…trying to capture the beauty photographically. I sometimes wished I had a good camera and the time to just take pictures. There were so many picturesque things alone the way. There were flowers, and weeds and gardens that captured my eye. There were incredible landscape views in different kinds of light depending on the time of day often with wisps of mists drifting through. There were old structures in various states repair from almost totally ruined to well maintained to reconstructed that were incredibly interesting. There were, of course, people that would have been great photo subjects, both pilgrims and the people living there.


…sharing stories. It could be great to just have the time to focus on talking with people and learning their stories. My trip highlights were certainly the people I met and some of the incredible stories I heard. Imagine spending the entire walk focused only on that!
…focusing of food. How could I not think about spending more time eating on the Spanish schedule and really gaining an appreciation of the regional cuisines? We ate a lot of good food, but by not eating at the times that Spaniards eat, we missed the “normal” restaurant and cafe menus. It is really hard to believe that I didn’t make an issue of focusing more on the food.

I often thought it would be interesting to walk the Camino again. If I did it would be without a return ticket determining when I needed to end the walk. I would walk shorter distances and do more of the things I was just wrote about. It would take longer. June suggested that rather than walking again, it might be good to return as “tourists” visiting those places we knew from walking to be able to spend more time there to better appreciate them. I don’t know. There was certainly something about walking through Spain. The pedestrian view is much different and, I think, richer than taking a car, bus or train. And associating with other pilgrims added significantly to the experience. I think we will have to see what happens when the experience of the Camino sinks in more fully.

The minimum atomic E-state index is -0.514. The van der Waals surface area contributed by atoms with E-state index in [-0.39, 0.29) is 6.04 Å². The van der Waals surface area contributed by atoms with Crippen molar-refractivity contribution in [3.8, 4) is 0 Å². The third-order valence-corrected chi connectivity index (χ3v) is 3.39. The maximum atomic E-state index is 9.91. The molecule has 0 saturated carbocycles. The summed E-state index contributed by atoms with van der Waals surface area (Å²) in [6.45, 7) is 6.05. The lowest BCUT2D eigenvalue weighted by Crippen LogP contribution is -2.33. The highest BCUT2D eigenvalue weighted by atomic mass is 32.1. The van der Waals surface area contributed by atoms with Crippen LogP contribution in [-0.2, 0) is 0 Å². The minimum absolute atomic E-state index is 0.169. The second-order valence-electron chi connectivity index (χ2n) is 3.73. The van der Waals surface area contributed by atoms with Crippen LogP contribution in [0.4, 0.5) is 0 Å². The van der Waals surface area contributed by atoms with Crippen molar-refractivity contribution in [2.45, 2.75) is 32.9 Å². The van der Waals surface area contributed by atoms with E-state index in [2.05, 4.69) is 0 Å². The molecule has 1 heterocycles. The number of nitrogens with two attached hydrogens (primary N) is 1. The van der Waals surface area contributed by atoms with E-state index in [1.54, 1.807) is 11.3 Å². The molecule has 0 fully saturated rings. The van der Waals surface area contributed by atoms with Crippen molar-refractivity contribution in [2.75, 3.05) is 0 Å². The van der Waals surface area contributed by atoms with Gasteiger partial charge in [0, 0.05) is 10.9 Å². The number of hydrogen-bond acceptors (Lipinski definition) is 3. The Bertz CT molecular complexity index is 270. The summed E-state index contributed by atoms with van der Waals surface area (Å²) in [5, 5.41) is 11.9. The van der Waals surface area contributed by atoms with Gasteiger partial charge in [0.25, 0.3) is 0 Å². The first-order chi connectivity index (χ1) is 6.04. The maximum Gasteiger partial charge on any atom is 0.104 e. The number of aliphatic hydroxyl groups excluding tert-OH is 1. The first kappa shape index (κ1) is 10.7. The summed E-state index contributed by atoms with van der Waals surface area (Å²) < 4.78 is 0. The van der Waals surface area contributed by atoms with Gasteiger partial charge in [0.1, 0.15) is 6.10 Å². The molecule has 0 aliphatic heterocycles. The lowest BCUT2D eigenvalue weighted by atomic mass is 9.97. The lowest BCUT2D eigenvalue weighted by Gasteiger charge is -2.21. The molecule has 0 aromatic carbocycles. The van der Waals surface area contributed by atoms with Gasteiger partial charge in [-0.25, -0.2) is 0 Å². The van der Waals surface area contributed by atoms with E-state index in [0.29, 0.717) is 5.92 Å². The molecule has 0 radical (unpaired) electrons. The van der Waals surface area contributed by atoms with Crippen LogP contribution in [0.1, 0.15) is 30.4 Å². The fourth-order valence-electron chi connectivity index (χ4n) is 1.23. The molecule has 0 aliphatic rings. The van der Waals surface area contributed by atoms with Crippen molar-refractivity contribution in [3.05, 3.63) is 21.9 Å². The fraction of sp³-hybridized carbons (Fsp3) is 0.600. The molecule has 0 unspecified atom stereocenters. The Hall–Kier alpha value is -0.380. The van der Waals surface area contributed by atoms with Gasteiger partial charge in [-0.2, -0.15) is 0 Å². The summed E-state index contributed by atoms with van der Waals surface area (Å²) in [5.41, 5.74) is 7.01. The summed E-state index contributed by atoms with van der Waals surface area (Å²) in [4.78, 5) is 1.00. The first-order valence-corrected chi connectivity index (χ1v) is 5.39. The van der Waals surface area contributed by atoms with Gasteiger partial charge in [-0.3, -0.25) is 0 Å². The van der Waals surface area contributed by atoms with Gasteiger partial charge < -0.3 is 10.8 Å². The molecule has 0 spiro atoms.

It’s interesting. They say that part of the magic of the Camino is that it often provides you with what you need when you are in need. After our walk I think we were both thinking about others who had walked the Camino more than once and we discussed if we would consider returning sometime later. In many ways the walk was sufficient. We had done what we had set out to do. But, would we return? In Santiago we headed for a book store almost immediately, as reading a good book was one thing that both of us had missed. There were not that many books in English but we both found something that we thought we would enjoy reading. June bought Isabel Allende’s book, Portrait in Sepia. She began reading it and told me I had to read the poem that Allende had placed at the beginning of the book. It was a poem by the Chilean poet Pablo Neruda from his work, End of the World. Here is the poem:

And that’s why I have to go back
to so many places in the future,
there to find myself
and constantly examine myself
with no witness but the moon
and then whistle with joy,
ambling over rocks and clods of earth,
with no task but to live,
with no family but the road.

(Did I mention the rocks?) I don’t know if I need or want to go back and walk the Camino again. There are so many other places to see and walk where I can meet interesting people and hear their stories. But then again, I don’t know that I won’t want to walk that path again. I will just wait and see. After all, it may take some time before I discover why I walked the Camino and just exactly what that walk contributed to my understanding of my physical, mental and spiritual self.